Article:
SpaceX, Elon Musk’s privately held rocket company, is best known for its rocket missions, carrying payloads into space for Nasa and other space companies.
The company also owns Starlink, a subsidiary business that is creating a ‘constellation’ of low-orbit satellites around the Earth to provide high-speed internet access around the globe.
While Musk has said he does not plan to list SpaceX on the stock market, executives have said that Starlink is “likely” to IPO at some time in the future.
But it will not be for a while, as the Tesla boss wants the consumer ‘space broadband’ product to generate cash to help fund SpaceX, where Musk’s ultimate dream is to send humans to live on Mars.
While there is already a fleet of more than 1,000 broadband relay satellites already in low orbit, this is just a portion of the total ‘megaconstellation’ of 12,000 satellites that the full service will need.
The launch of the next batch of 60 microsatellites was planned for late February but was pushed back to the first week of March.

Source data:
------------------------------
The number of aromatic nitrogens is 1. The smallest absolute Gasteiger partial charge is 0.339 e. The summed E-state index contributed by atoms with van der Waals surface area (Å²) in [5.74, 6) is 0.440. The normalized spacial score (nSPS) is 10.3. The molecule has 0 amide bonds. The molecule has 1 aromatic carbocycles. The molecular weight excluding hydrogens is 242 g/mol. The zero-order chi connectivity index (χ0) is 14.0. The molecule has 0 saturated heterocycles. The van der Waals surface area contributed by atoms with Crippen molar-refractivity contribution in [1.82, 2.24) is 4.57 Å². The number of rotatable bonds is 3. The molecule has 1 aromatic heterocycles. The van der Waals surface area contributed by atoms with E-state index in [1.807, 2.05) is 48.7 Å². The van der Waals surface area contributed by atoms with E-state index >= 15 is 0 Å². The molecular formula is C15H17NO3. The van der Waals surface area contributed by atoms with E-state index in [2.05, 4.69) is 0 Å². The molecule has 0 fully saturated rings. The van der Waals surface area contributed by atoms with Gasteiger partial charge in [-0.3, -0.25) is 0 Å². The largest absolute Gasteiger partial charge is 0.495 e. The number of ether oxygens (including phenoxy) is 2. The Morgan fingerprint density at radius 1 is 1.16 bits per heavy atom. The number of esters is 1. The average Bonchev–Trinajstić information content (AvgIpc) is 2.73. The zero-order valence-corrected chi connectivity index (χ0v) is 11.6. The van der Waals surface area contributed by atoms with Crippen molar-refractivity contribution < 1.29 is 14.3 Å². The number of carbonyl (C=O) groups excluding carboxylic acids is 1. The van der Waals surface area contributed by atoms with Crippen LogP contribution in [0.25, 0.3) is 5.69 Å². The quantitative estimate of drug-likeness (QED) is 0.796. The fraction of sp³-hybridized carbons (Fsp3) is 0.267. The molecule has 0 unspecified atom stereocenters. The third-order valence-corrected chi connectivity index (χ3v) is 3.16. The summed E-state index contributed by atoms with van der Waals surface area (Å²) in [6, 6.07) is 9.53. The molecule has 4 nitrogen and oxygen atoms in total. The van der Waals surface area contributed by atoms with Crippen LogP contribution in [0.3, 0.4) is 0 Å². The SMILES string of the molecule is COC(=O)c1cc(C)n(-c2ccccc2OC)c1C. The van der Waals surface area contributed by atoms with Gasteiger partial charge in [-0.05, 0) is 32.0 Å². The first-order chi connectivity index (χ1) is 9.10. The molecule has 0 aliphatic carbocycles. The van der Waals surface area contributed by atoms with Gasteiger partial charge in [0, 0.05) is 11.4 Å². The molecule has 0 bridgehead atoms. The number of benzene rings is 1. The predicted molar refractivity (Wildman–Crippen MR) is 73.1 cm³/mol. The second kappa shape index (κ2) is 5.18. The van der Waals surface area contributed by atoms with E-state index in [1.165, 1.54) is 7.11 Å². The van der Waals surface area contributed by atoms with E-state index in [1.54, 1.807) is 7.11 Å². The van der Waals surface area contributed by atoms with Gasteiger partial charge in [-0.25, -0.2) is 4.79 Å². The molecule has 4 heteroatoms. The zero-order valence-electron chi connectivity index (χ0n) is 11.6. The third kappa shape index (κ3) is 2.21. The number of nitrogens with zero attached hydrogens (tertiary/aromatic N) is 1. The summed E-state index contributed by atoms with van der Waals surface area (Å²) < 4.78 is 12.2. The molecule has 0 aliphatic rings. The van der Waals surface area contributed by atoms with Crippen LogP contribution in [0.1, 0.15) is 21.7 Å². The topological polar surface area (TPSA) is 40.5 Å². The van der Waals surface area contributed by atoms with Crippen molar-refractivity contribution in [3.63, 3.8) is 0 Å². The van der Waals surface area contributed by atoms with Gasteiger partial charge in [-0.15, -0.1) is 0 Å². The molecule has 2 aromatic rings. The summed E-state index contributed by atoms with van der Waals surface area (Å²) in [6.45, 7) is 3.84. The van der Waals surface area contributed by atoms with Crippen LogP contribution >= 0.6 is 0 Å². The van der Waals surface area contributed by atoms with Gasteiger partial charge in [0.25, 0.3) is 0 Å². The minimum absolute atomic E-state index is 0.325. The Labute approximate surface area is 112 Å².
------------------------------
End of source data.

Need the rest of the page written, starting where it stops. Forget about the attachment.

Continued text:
SpaceX’s Starship serial number 10 (SN10) could launch on Wednesday, barring problems with technology or weather.
Initial customers for the satellite broadband service have signed up for initial live testing, generally in remote locations where wired internet access is uneconomical, with a limited number of preorders for the service available for each area.
There has been both praise and criticism of Starlink.
For those in remote rural locations, such as the Hoh people, a Native American tribe located in Western Washington state, who tweeted that getting broadband via Starlink was like being “catapulted into the 21st century”.
But astronomers say Starlink’s army of mini satellites is already messing with their view of the night skies, with the bright streaks left across telescopes’ fields of view.
International legislation is being sought to deal with the matter, with the United Nations Office for Outer Space Affairs (UNOOSA) said to be considering ways to keep satellites from polluting the night sky with light and radio signals for astronomers, wildlife and the public.